Excerpts from recent editorials in the United States and abroad:
The London Evening Standard on Labour Party leader Keir Starmer's comments on the government explaining when and how the lockdown will end:
Put yourself in the shoes of Keir Starmer, the new leader of the Labour Party.
What would you do? Back the Government’s response to coronavirus to the hilt — because the middle of a great national struggle is no time to be picking fights? Or criticise the things which are going wrong — because that’s what an Opposition is for?
This morning Sir Keir made a big call. He said that the Government isn’t doing enough to tell us when and how lockdown will end.
People, he argued, need to see “light at the end of the tunnel”. With an eye on the public inquiry which will inevitably come when the crisis is over, he also said for the first time that we were late in going into lockdown.
He’s written to Dominic Raab, who is standing in for the Prime Minister, to say Labour will back an extension of the lockdown when it is confirmed tomorrow, as the law requires.
But don’t be fooled by that. The Labour leader’s decision is a sharp attack on the Government. So why’s he done it?
If he’s after political advantage, he’s made a mistake.
Polls suggest that the Government is currently one of the most popular ever. There’s huge sympathy for the Prime Minister as he recovers.
Labour is miles from power, public trust in the party wrecked by Corbynism. Voters aren’t ready to hear lectures from Labour about honesty. The party’s just managed to land itself in the middle of another internal row about anti-Semitism.
So Sir Keir is in a weak position to tell others how to be straight and open about tough choices.
When he says we need to see light at the end of the tunnel, he’s wrong, too. It’s too soon for that. Simply offering hope that we are reaching the end of lockdown, when we don’t know if we are, isn’t the same as the “transparency and openness” he says we need.
It might actually be the opposite. But as the Evening Standard argued last week, when decisions are taken which have a massive impact on our lives and the economy, we should be told why.
We should also be told that ministers and officials are working on a way to end the lockdown. The longer this goes on, the more it matters that the Government openly sets out the grounds on which choices will be made, rather than through background briefings.
This week, almost no one will question the decision to extend the lockdown. As time passes, the questions will become more challenging.
Sir Keir has an eye not just to where politics is now, but where it might be in three months’ time and in three years.
This Government is about to find out what it is like to face a serious Opposition.
The Boston Globe on financially assisting the U. S. Postal Service:
Last month, US Postal Service workers delivered “President Trump’s Coronavirus Guidelines for America” to households across the country. But Trump, of course, has no interest in helping the agency he relied on to get out his message and feels no patriotic duty to support postal workers who are on the front lines of essential service delivery during the coronavirus pandemic, putting their own health at risk to supply all Americans with medicine, supplies, and information.
Instead, the Trump administration has a long-range plan to privatize the Postal Service. In the meantime, the president wrongly blames longstanding financial problems on a package delivery deal the US Postal Service has with Amazon.
That leaves any rescue plan up to Congress. Unless lawmakers step in, the Trump administration and a drop in mail volume connected to COVID-19 just might accomplish what the Internet threatened to do: kill a universal delivery service that traces its roots back to the birth of this nation.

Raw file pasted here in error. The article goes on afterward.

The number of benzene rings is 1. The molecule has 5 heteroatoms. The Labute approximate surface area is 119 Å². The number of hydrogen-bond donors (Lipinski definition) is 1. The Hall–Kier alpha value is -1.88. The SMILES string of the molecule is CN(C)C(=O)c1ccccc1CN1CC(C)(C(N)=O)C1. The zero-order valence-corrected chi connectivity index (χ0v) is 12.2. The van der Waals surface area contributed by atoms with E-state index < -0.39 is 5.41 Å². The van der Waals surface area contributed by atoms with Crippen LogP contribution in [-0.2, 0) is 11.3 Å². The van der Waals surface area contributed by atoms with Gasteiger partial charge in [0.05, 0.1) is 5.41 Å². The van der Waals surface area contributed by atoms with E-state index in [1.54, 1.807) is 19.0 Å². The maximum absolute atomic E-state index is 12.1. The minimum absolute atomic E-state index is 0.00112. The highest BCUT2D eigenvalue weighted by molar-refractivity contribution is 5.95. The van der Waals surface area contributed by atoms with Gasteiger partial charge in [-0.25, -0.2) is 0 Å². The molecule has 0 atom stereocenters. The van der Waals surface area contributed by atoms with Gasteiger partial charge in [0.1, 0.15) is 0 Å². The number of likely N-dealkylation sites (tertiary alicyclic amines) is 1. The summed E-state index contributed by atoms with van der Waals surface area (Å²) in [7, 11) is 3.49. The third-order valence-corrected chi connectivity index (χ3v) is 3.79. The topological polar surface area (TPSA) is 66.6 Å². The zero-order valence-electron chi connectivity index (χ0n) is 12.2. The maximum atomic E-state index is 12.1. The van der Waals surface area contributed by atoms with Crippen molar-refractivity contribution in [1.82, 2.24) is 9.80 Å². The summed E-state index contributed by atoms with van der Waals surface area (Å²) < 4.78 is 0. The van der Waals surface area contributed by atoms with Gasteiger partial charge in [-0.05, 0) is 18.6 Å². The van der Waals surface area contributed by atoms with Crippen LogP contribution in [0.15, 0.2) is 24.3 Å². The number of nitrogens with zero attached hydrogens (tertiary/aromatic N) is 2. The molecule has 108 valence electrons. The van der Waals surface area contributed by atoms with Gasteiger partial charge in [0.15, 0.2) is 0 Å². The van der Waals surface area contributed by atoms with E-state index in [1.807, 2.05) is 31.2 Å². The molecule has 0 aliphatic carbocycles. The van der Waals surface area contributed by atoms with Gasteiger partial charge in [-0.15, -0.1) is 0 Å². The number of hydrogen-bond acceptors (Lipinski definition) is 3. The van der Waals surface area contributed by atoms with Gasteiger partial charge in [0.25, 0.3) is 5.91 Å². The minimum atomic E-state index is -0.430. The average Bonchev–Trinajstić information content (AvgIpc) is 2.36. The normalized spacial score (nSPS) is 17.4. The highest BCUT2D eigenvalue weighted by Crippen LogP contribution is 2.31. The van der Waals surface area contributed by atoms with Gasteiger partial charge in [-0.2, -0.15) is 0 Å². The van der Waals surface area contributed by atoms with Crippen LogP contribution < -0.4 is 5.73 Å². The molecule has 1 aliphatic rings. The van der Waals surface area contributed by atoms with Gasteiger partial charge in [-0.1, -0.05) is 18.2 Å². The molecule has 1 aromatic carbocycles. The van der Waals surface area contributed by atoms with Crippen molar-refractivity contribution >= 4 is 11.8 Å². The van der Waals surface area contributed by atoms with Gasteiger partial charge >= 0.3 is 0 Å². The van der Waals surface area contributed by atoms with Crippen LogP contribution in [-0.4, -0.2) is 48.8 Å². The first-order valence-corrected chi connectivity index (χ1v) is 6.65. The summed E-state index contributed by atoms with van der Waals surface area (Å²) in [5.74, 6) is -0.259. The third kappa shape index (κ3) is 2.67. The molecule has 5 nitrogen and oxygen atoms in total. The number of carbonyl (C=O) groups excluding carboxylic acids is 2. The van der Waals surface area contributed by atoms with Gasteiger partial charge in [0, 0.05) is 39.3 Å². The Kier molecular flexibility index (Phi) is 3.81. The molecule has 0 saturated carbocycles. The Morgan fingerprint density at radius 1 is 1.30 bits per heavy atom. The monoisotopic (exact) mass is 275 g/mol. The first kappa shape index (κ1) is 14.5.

In 1775, members of the Second Continental Congress appointed Benjamin Franklin as the first postmaster general. After that, Article 1 of the US Constitution empowered Congress to establish post offices, which evolved into the US Postal Service. Universal delivery — the idea that everyone in the country would be linked together by dependable mail service — was considered essential to the free flow of information.
Of course, times have changed dramatically since then. The US Postal Service lost business over the years, as personal letter-writing was overtaken by electronic communication — which has also put dents in common business communications like billing and payments. The agency also bears the burden of a huge pension liability, due to a congressional mandate that it pre-fund its benefit obligations. But the concept of universal delivery is still important in this country, especially in rural areas. Postal workers deliver medicines, packages ordered online, and communications from the government — including Trump’s coronavirus guidelines. Voting by mail could also play a role in November’s presidential election, as the contagion forces states to explore alternatives to in-person balloting.
Today, the rapid drop in mail volume connected to the coronavirus could be “catastrophic” to that agency, Representative Gerald E. Connolly, Democrat of Virginia, who chairs the House Subcommittee on Government Operations, told New Hampshire Public Radio. With business advertising halted, mail volume could drop as much as 60% by the end of the year, he said.
Last year, the US Postal Service reported an $8.8 billion loss. According to The New York Times, the Postal Service is projecting a $13 billion revenue shortfall this fiscal year and predicts $54 billion in losses over 10 years. To offset those grim numbers, the Postal Service is asking lawmakers to support an $89 billion relief package. However, the Trump administration is fighting that request, and some Republican lawmakers are resisting it, too.
At a recent press conference, Trump said the Postal Service “is losing billions of dollars, and the taxpayers are paying for that money because it delivers packages for Amazon at a very below cost.” He wants the agency to raise prices on Amazon package delivery — a push that some see as punishment aimed at Amazon founder Jeff Bezos, who also owns The Washington Post, which often publishes articles that are critical of Trump.
“At the end of the day, they have an agenda,” Mark Dimondstein, president of the American Postal Workers Union, told the Times. “Raise prices, reduce worker benefits and reduce service, make it appear more profitable and set it up for sale.” Added Dimondstein: “The COVID crisis should not be used to achieve political aims.”